Adam Scott eyes British Open redemption

Adam Scott has been practising at British Open host Royal Portrush for the past week as he attempts to seriously contend in a sixth consecutive major.

ADAM SCOTT of Australia plays his shot from the eighth tee during the Fort Worth Invitational at Colonial Country Club in Fort Worth, Texas.
ADAM SCOTT of Australia plays his shot from the eighth tee during the Fort Worth Invitational at Colonial Country Club in Fort Worth, Texas. Picture: Michael Reaves/Getty Images

Adam Scott has spent the past week studying every inch of British Open venue Royal Portrush in an effort to find the gear he has been missing in major contention recently.

Scott has been Australia's form player at the majors, giving himself varying chances to win the past five going back to last year's British Open.

Notably, the former world No.1 finished third at last year's US PGA Championship and shared the 36-hole lead at this year's Masters.

After top-eight results at the recent PGA Championship and US Open, Scott is desperate to add an elusive second major title to his 2013 Masters win.

"Every major lately I have needed that last piece of the puzzle and I want to put my finger on what that is ," Scott told AAP from the UK.

Scott's determination to avoid being a one-major wonder is the reason he arrived at Portrush last Friday - two weeks before the course hosts Northern Ireland's first British Open in 68 years.

The Queenslander typically arrives at Open venues weeks in advance, a ritual that has reaped rewards.

Scott contended in every Open between 2012 and 2015, holding at least a share of the back-nine lead on Sunday in three of those.

But he failed to win the Open's coveted Claret Jug.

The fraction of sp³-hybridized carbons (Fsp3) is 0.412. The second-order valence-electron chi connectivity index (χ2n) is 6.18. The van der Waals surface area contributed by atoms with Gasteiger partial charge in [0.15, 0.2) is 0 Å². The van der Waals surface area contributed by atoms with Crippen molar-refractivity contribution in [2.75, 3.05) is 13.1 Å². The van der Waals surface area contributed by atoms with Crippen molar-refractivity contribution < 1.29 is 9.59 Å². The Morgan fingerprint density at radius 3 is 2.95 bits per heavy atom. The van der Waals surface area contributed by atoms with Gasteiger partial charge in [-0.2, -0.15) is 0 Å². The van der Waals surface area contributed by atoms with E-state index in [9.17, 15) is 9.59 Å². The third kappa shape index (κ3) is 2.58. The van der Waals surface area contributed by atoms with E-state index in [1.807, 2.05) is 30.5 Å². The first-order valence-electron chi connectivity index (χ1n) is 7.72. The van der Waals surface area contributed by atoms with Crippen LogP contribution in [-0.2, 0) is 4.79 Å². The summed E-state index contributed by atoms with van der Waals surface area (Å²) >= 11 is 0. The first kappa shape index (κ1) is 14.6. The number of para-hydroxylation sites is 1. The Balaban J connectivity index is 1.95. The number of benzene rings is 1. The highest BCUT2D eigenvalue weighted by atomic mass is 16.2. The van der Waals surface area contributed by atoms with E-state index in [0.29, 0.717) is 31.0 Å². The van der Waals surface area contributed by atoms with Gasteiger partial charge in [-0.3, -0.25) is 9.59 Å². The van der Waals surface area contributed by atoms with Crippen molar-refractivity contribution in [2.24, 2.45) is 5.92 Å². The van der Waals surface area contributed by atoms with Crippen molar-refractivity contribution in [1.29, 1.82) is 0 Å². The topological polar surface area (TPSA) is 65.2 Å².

"I had a run for four years when I felt I was going to win the thing. I'd like to get those feelings going again," Scott said.

"There is a huge level of comfort; since 2010 I've played links golf really well and I feel my formula has worked."

Scott's countryman Jason Day is also expecting to be a factor in Northern Ireland, having recently hired accomplished caddie Steve Williams.

Day has recorded just one top-10 from three events with Williams on the bag.

But his long-time coach, Colin Swatton, expects the pair to lift for what will be their second major together.

"The more events you play together, the more comfortable you become and I definitely think expectations will be raised for the Open," Swatton said.

Day has improved his ball-striking significantly, hitting 78 per cent of fairways and greens in regulation during last week's 3M Open in Minnesota.

But his usually world-class short game and putting have been poor and he will need to rediscover both to contend at the UK major.

"I'm optimistic Jason will contend," Swatton said. "If he gets on the favourable side of the draw, has a decent ball striking week and makes a few putts, then I'd expect him to be in the mix come Sunday."

Australia's contingent for the Open currently stands at a very lean six players.

But there are three British Open spots on offer at this week's Scottish Open and one available at the John Deere Classic in the US.

Joining Day and Scott at Portrush will be world No.23 Marc Leishman and Cameron Smith, as well as Dimi Papadatos and Jake McLeod.

Papadatos and McLeod qualified for their major debuts courtesy of finishing in the top three at last year's Australian Open in Sydney, part of the British Open qualifying series.


AAP